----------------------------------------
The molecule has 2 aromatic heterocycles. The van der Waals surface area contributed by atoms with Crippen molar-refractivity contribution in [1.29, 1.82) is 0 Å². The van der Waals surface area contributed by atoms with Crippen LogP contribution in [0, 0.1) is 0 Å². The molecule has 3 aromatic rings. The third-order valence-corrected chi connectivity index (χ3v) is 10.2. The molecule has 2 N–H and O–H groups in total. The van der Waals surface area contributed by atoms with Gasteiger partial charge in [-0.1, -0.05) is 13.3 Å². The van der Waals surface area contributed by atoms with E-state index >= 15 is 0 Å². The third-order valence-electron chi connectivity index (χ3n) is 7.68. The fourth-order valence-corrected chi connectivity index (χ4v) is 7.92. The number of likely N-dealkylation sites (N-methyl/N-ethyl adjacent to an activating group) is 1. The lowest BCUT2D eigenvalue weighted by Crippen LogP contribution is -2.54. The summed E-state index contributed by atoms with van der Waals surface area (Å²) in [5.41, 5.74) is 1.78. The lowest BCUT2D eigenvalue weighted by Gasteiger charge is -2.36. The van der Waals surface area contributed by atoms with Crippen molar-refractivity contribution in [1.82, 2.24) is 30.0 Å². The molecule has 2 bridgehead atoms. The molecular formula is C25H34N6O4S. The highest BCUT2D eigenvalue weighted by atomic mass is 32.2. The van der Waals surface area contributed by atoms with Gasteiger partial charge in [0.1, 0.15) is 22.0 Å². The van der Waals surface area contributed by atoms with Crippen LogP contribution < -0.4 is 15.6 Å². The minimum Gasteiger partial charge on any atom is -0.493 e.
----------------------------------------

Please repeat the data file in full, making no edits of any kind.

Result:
The molecule has 2 aromatic heterocycles. The van der Waals surface area contributed by atoms with Crippen molar-refractivity contribution in [1.29, 1.82) is 0 Å². The van der Waals surface area contributed by atoms with Crippen LogP contribution in [0, 0.1) is 0 Å². The molecule has 3 aromatic rings. The third-order valence-corrected chi connectivity index (χ3v) is 10.2. The molecule has 2 N–H and O–H groups in total. The van der Waals surface area contributed by atoms with Gasteiger partial charge in [-0.1, -0.05) is 13.3 Å². The van der Waals surface area contributed by atoms with E-state index >= 15 is 0 Å². The third-order valence-electron chi connectivity index (χ3n) is 7.68. The fourth-order valence-corrected chi connectivity index (χ4v) is 7.92. The number of likely N-dealkylation sites (N-methyl/N-ethyl adjacent to an activating group) is 1. The lowest BCUT2D eigenvalue weighted by Crippen LogP contribution is -2.54. The summed E-state index contributed by atoms with van der Waals surface area (Å²) in [5.41, 5.74) is 1.78. The lowest BCUT2D eigenvalue weighted by Gasteiger charge is -2.36. The van der Waals surface area contributed by atoms with Crippen molar-refractivity contribution in [1.82, 2.24) is 30.0 Å². The molecule has 2 bridgehead atoms. The molecular formula is C25H34N6O4S. The highest BCUT2D eigenvalue weighted by atomic mass is 32.2. The van der Waals surface area contributed by atoms with Gasteiger partial charge in [0.1, 0.15) is 22.0 Å². The van der Waals surface area contributed by atoms with Crippen LogP contribution < -0.4 is 15.6 Å². The minimum Gasteiger partial charge on any atom is -0.493 e.